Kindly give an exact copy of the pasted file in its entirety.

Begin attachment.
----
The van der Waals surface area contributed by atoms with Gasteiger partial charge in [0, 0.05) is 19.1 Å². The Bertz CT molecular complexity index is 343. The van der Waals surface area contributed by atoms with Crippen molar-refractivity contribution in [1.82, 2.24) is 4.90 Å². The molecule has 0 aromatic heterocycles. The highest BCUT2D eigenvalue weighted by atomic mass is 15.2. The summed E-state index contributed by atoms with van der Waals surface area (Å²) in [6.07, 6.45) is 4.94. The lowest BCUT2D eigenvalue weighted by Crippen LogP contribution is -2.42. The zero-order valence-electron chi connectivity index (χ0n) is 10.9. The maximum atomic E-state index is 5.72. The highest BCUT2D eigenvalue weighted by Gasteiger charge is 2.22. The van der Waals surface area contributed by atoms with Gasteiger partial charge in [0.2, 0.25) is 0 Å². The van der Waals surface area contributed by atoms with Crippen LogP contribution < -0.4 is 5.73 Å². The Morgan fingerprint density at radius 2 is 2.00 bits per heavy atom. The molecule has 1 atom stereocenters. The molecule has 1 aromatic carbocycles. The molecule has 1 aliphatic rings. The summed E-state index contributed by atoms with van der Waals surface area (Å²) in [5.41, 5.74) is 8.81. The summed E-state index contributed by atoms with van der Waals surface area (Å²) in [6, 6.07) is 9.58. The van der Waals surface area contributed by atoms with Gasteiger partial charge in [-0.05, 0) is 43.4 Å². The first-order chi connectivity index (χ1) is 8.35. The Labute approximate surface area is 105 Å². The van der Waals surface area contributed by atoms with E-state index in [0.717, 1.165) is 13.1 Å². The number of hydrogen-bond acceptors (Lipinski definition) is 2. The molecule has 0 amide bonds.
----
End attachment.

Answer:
The van der Waals surface area contributed by atoms with Gasteiger partial charge in [0, 0.05) is 19.1 Å². The Bertz CT molecular complexity index is 343. The van der Waals surface area contributed by atoms with Crippen molar-refractivity contribution in [1.82, 2.24) is 4.90 Å². The molecule has 0 aromatic heterocycles. The highest BCUT2D eigenvalue weighted by atomic mass is 15.2. The summed E-state index contributed by atoms with van der Waals surface area (Å²) in [6.07, 6.45) is 4.94. The lowest BCUT2D eigenvalue weighted by Crippen LogP contribution is -2.42. The zero-order valence-electron chi connectivity index (χ0n) is 10.9. The maximum atomic E-state index is 5.72. The highest BCUT2D eigenvalue weighted by Gasteiger charge is 2.22. The van der Waals surface area contributed by atoms with Gasteiger partial charge in [0.2, 0.25) is 0 Å². The van der Waals surface area contributed by atoms with Crippen LogP contribution < -0.4 is 5.73 Å². The Morgan fingerprint density at radius 2 is 2.00 bits per heavy atom. The molecule has 1 atom stereocenters. The molecule has 1 aromatic carbocycles. The molecule has 1 aliphatic rings. The summed E-state index contributed by atoms with van der Waals surface area (Å²) in [5.41, 5.74) is 8.81. The summed E-state index contributed by atoms with van der Waals surface area (Å²) in [6, 6.07) is 9.58. The van der Waals surface area contributed by atoms with Gasteiger partial charge in [-0.05, 0) is 43.4 Å². The first-order chi connectivity index (χ1) is 8.35. The Labute approximate surface area is 105 Å². The van der Waals surface area contributed by atoms with E-state index in [0.717, 1.165) is 13.1 Å². The number of hydrogen-bond acceptors (Lipinski definition) is 2. The molecule has 0 amide bonds.